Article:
I used this for a remote site where we have several modules (a fully loaded 3845 as well as an IPS module in an ASA). The modules have hard drives which can get corrupt if power is cut suddenly so we wanted a UPS device connnected to the aux port of the 3845 to shut them down if the power goes out. This was complicated by the fact that the ASA is even more clunky than IOS, doesn't support event manager or tcl scripts that I could remotely kick off and doesn't even support the 'aaa authentication exec if-authenticated' command which would have at least allowed me to shut the module down with a single command executed via ssh.

    The solution was a configuration on the 3845 which looked like this:
    !
    !
    alias exec asa_ips_shutdown ssh -l admshutdown 10.16.15.244 "enable\012SECRETPASSWORD\012hw-module module 1 shutdown\012\012exit\012"
    !
    event manager applet SHUTDOWN
    event none
    action 1.0 cli command "enable"
    action 2.0 cli command "service-module Se3/0 shutdown no-confirm"
    action 3.0 cli command "service-module In4/0 shutdown no-confirm"
    action 4.0 cli command "service-module An1/0 shutdown no-confirm"
    action 5.0 cli command "service-module ID2/0 shutdown no-confirm"
    action 6.0 cli command "asa_ips_shutdown" pattern "word:"
    action 7.0 cli command "SECRETPASSWORD" pattern "#"
    !
    !
    line aux 0
    privilege level 15
    modem Dialin
    autocommand event manager run SHUTDOWN
    !
    !


    The \012 characters in the alias are the equivalent of hitting return, so the alias basically connects SSH to the ASA, enables, enters the enable password, tells the IPS module to shutdown, confirms the shutdown, and exits the SSH session.

    This work around should allow for any tasks that could be accomplished passing commands over an interactive session.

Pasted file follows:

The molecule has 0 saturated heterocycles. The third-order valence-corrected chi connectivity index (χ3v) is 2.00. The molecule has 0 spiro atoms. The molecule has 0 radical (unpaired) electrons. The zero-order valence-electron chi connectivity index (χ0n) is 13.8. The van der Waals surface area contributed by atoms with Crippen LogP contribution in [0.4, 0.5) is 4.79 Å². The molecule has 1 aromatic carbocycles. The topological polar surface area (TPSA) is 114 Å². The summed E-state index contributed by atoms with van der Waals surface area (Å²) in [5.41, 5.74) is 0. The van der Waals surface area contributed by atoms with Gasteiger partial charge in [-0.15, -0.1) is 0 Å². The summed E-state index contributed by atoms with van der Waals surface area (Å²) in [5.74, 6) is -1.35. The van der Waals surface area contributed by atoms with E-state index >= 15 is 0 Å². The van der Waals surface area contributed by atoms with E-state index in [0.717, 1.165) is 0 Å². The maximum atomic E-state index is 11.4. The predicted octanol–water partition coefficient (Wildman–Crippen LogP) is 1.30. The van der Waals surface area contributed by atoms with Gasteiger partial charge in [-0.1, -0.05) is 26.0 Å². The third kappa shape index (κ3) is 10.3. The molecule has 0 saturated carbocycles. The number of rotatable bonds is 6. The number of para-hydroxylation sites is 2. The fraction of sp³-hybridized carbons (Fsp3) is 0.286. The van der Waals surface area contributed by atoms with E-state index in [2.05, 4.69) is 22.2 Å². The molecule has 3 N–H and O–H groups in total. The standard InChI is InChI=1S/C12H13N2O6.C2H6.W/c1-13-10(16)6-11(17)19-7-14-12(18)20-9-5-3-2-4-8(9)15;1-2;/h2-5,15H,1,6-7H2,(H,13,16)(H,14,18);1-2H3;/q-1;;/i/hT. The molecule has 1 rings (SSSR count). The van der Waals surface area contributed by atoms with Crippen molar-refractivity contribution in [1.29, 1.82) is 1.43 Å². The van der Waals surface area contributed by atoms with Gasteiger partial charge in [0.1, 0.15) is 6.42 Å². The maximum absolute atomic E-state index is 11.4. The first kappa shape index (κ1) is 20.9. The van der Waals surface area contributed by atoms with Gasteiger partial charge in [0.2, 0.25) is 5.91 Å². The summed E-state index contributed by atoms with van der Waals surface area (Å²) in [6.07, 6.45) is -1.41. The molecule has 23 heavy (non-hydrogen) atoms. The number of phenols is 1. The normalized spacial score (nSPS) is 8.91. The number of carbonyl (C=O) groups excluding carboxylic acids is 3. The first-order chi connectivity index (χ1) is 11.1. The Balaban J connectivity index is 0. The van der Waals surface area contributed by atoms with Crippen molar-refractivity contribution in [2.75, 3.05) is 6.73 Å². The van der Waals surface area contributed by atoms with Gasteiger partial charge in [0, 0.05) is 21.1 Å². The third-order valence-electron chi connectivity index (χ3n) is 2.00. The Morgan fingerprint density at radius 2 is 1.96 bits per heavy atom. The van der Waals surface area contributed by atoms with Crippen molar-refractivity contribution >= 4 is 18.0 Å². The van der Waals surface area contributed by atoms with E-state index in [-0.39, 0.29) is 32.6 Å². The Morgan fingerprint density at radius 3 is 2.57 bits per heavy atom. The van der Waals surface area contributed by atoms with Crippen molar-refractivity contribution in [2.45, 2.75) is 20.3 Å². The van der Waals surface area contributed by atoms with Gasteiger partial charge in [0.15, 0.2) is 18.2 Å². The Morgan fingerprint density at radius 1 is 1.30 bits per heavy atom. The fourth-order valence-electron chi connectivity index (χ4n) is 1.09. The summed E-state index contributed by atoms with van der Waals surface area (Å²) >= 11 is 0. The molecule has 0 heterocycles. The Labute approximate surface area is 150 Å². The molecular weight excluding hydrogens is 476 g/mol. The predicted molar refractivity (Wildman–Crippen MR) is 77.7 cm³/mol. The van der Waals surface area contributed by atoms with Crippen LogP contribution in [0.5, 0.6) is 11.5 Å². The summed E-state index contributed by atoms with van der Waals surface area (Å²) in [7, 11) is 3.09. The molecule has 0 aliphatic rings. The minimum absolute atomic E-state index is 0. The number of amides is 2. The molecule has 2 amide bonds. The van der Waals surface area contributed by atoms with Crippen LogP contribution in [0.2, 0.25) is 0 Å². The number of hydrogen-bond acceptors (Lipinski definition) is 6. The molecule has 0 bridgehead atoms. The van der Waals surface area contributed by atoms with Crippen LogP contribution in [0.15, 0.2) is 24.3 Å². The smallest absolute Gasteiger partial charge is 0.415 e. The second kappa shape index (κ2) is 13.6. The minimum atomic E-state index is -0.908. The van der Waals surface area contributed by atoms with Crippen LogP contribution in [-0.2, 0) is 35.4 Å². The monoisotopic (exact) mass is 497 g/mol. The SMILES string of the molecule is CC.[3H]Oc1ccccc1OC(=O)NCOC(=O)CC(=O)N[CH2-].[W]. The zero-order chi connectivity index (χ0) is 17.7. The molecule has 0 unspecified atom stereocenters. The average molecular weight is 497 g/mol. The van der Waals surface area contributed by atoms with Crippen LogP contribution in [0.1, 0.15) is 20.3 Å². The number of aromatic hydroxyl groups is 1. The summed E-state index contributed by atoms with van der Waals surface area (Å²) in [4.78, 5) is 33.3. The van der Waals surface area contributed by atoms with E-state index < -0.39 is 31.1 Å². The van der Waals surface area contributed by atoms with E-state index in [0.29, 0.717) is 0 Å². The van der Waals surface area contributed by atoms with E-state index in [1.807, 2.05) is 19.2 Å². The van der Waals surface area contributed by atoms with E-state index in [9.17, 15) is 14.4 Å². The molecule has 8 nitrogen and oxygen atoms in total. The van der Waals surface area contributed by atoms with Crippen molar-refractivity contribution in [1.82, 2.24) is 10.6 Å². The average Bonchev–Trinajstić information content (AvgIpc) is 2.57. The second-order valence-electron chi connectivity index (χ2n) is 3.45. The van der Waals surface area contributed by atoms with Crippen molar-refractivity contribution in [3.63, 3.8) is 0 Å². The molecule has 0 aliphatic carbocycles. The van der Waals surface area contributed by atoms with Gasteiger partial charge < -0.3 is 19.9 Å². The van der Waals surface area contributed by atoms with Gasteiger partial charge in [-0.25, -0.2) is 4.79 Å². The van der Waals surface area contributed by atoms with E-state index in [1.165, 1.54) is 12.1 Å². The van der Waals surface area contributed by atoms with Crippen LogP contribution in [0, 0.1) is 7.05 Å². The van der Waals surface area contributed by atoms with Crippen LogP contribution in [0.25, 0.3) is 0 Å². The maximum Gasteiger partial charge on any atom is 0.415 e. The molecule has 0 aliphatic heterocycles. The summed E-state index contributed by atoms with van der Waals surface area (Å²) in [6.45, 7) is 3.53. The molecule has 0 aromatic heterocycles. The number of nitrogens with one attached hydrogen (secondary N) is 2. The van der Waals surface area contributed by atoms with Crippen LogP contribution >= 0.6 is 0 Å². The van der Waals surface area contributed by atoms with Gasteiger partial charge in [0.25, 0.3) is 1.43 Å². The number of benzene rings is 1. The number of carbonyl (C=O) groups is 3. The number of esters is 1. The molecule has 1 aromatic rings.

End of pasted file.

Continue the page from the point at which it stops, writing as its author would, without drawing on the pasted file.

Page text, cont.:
Jason

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  9. Probably shouldn't do the above.. it works.. but the configuration does not survive a reload... you will loose all config after the special \012 character. :0

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  10. This only works for ASA, where SSH fakes character entry into input buffer. IOS emulates SSH shell command with "autocommand" and that one does not accept extra newline characters.

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  11. While testing an ASR9k, i found the following. Do you think it would help?

    SSH Remote Command Execution

    Cisco IOS XR Software Release 3.9.1 introduces support on the Cisco ASR 9000 Series Router platform for the SSH remote command execution feature. This feature allows an operator to execute a command on the Cisco ASR 9000 Series Router without logging into the Cisco ASR 9000 Series Router, using non-interactive SSH mode. The result of the command is sent via the established channel to the operator. The SSH client running on the operator end prints the output.

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  12. This is the same as single-line SSH on IOS. EEM should work pretty well with it (like it does for the single-line SSH command on IOS, see the second anonymous comment).

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Ivan Pepelnjak, CCIE#1354, is the chief technology advisor for NIL Data Communications. He has been designing and implementing large-scale data communications networks as well as teaching and writing books about advanced technologies since 1990. See his full profile, contact him or follow @ioshints on Twitter.